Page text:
For whatever reason, you may decide to start growing food in your garden this year. It’s a great way to be less wasteful and to save money on your shopping bill. Nevertheless, there will obviously be a few things to think about when attempting this. Amongst all the various concerns, these three things are the most important:

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Pest Control

You will definitely encounter different pests when growing food in your garden. Different animals may be attracted to your food, meaning they trample or ruin them. A protective fence can deter a lot of pests, as can getting a family cat! However, it’s the smaller pests you need to worry about – like spotted lanternflies. These bugs have become increasingly common and will basically eat through crops. So, you have to learn how to get rid of spotted lanternflies – and any other crop-eating bugs. Otherwise, all of your food will be ruined and half-eaten before it has a chance to grow!

Sunlight

Naturally, plants need different things to help them grow. Soil is one, water is another, but sunlight is arguably the most important. Most plants will need at least 8 hours of sunlight a day, to help them grow big and tall. Therefore, if you want to grow food in your garden, you need to find a place that provides ample sunlight. It’s not a good idea to create a vegetable patch in the shade of a wall or tree. Nothing will grow because you simply don’t have enough light. Instead, look at your garden and see where most of the sunlight shines. This might require a day or two of looking outside and monitoring the sun’s passage! Some people say you can use artificial light, but this is a waste of electricity. The best option is to find the perfect spot in your garden where there’s enough light during the day.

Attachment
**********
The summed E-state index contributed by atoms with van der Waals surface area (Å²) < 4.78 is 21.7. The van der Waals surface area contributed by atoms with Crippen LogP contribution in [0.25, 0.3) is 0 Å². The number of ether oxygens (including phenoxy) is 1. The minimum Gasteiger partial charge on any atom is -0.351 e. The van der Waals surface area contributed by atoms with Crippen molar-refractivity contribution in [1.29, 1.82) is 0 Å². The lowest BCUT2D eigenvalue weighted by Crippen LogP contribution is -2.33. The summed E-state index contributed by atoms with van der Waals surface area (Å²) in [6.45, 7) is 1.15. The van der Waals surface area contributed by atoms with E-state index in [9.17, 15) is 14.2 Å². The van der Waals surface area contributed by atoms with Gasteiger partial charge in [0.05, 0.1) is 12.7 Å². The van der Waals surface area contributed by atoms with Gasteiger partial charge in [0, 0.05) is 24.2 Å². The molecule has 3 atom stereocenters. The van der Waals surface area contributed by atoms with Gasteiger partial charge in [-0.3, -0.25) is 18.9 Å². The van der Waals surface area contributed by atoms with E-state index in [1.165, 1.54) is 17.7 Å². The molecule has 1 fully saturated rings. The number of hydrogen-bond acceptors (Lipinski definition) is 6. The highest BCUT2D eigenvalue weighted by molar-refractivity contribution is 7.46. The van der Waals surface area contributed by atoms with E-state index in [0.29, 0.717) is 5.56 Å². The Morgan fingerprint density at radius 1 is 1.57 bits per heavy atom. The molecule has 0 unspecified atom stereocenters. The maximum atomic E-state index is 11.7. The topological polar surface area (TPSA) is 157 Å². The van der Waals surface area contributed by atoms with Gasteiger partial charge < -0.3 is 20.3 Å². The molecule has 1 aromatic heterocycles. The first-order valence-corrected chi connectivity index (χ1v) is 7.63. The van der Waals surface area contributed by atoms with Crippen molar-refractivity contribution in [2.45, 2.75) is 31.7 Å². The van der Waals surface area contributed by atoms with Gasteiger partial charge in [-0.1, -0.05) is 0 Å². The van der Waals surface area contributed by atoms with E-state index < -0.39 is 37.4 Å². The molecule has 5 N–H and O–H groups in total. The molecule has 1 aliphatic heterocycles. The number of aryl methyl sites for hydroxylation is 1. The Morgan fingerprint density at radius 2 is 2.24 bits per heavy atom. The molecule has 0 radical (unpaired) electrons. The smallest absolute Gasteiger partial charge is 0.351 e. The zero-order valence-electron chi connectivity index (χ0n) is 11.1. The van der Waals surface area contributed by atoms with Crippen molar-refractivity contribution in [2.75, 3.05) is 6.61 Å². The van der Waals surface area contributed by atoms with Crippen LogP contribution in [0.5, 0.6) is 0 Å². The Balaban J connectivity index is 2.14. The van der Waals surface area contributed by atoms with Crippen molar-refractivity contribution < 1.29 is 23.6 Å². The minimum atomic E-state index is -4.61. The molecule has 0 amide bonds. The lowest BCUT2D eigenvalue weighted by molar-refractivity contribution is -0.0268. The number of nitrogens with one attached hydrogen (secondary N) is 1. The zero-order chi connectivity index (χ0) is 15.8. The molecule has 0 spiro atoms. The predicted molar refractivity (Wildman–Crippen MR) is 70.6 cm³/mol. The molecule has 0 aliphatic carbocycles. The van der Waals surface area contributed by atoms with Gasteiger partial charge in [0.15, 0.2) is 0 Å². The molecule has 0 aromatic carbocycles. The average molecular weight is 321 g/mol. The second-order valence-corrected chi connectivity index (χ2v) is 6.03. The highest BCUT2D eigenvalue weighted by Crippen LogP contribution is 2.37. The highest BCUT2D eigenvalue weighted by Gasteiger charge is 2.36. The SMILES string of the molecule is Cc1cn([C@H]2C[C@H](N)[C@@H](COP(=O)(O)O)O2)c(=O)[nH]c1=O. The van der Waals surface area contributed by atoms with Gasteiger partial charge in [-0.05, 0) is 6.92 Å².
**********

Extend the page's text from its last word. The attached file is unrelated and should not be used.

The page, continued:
Soil

As mentioned above, the soil is crucial when growing anything. In reality, if your soil isn’t up to scratch, there’s no hope of anything growing in your garden. Your first task is to get a soil test that tells you about the state of your soil. Here, you can learn about things like pH balance, soil quality, etc. Don’t worry if this confuses you, the people providing the test will provide more context. They’ll help you pick the right compost and fertilizers to improve the soil for what you’re hoping to grow.

What about if you’re creating a raised vegetable garden? This is where you make a bed for your veg that’s above the ground. It’s typically done when you don’t have any grass or soil in your garden. Here, you don’t need a soil test, but it helps to research the best soil to buy for this bed. Again, it will ensure everything grows correctly. Interestingly, a raised vegetable garden is also a good deterrent for some pests. 

Be aware of these three things when attempting to grow vegetables in your garden. One final note: don’t go overboard! It’s best to pick a small selection of vegetables/fruit and focus on growing them.

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